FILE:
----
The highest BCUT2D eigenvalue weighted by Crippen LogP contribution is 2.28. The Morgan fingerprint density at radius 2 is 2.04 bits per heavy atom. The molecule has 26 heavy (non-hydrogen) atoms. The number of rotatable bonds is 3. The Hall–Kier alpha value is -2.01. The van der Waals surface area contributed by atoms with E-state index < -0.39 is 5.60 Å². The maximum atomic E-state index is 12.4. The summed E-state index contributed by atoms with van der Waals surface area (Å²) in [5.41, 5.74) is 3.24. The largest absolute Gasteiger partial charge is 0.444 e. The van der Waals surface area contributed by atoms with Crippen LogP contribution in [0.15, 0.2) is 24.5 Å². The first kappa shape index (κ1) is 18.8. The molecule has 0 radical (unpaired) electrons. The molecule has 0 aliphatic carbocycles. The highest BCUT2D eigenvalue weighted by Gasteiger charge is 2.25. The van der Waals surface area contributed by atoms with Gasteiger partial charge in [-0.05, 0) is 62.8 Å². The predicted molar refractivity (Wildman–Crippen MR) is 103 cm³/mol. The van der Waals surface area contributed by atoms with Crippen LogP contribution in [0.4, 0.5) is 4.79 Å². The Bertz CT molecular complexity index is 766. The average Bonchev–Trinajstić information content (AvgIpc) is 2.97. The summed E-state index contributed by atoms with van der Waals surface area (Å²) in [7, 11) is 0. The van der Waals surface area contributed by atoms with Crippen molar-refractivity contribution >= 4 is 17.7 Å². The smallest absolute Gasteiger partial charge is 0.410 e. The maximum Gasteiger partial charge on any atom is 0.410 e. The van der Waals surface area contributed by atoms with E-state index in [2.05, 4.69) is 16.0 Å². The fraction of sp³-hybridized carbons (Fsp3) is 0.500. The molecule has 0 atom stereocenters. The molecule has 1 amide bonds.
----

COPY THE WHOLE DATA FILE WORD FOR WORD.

The highest BCUT2D eigenvalue weighted by Crippen LogP contribution is 2.28. The Morgan fingerprint density at radius 2 is 2.04 bits per heavy atom. The molecule has 26 heavy (non-hydrogen) atoms. The number of rotatable bonds is 3. The Hall–Kier alpha value is -2.01. The van der Waals surface area contributed by atoms with E-state index < -0.39 is 5.60 Å². The maximum atomic E-state index is 12.4. The summed E-state index contributed by atoms with van der Waals surface area (Å²) in [5.41, 5.74) is 3.24. The largest absolute Gasteiger partial charge is 0.444 e. The van der Waals surface area contributed by atoms with Crippen LogP contribution in [0.15, 0.2) is 24.5 Å². The first kappa shape index (κ1) is 18.8. The molecule has 0 radical (unpaired) electrons. The molecule has 0 aliphatic carbocycles. The highest BCUT2D eigenvalue weighted by Gasteiger charge is 2.25. The van der Waals surface area contributed by atoms with Gasteiger partial charge in [-0.05, 0) is 62.8 Å². The predicted molar refractivity (Wildman–Crippen MR) is 103 cm³/mol. The van der Waals surface area contributed by atoms with Crippen LogP contribution in [0.4, 0.5) is 4.79 Å². The Bertz CT molecular complexity index is 766. The average Bonchev–Trinajstić information content (AvgIpc) is 2.97. The summed E-state index contributed by atoms with van der Waals surface area (Å²) in [7, 11) is 0. The van der Waals surface area contributed by atoms with Crippen molar-refractivity contribution >= 4 is 17.7 Å². The smallest absolute Gasteiger partial charge is 0.410 e. The maximum Gasteiger partial charge on any atom is 0.410 e. The van der Waals surface area contributed by atoms with E-state index in [2.05, 4.69) is 16.0 Å². The fraction of sp³-hybridized carbons (Fsp3) is 0.500. The molecule has 0 atom stereocenters. The molecule has 1 amide bonds.